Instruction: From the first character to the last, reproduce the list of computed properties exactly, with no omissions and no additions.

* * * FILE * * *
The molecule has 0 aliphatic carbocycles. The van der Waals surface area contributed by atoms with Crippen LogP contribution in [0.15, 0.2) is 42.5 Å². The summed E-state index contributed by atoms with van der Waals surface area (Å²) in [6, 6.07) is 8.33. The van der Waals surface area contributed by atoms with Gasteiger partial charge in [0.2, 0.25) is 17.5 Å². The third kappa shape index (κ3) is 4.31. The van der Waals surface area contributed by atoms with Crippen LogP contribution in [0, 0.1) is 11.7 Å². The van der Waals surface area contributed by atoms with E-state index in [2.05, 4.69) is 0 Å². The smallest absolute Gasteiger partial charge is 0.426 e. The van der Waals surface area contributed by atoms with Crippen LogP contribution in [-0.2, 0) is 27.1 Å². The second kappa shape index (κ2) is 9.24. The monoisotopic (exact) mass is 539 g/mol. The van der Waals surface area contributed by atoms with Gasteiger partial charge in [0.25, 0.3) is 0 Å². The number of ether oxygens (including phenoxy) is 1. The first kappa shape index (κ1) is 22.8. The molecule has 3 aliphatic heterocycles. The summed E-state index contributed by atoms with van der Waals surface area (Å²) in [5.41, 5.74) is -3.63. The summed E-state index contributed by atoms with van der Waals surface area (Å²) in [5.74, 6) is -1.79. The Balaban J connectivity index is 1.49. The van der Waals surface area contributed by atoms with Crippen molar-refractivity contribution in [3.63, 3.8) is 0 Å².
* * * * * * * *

The molecule has 0 aliphatic carbocycles. The van der Waals surface area contributed by atoms with Crippen LogP contribution in [0.15, 0.2) is 42.5 Å². The summed E-state index contributed by atoms with van der Waals surface area (Å²) in [6, 6.07) is 8.33. The van der Waals surface area contributed by atoms with Gasteiger partial charge in [0.2, 0.25) is 17.5 Å². The third kappa shape index (κ3) is 4.31. The van der Waals surface area contributed by atoms with Crippen LogP contribution in [0, 0.1) is 11.7 Å². The van der Waals surface area contributed by atoms with E-state index in [2.05, 4.69) is 0 Å². The smallest absolute Gasteiger partial charge is 0.426 e. The van der Waals surface area contributed by atoms with Crippen LogP contribution in [-0.2, 0) is 27.1 Å². The second kappa shape index (κ2) is 9.24. The monoisotopic (exact) mass is 539 g/mol. The van der Waals surface area contributed by atoms with Gasteiger partial charge in [0.25, 0.3) is 0 Å². The number of ether oxygens (including phenoxy) is 1. The first kappa shape index (κ1) is 22.8. The molecule has 3 aliphatic heterocycles. The summed E-state index contributed by atoms with van der Waals surface area (Å²) in [5.41, 5.74) is -3.63. The summed E-state index contributed by atoms with van der Waals surface area (Å²) in [5.74, 6) is -1.79. The Balaban J connectivity index is 1.49. The van der Waals surface area contributed by atoms with Crippen molar-refractivity contribution in [3.63, 3.8) is 0 Å².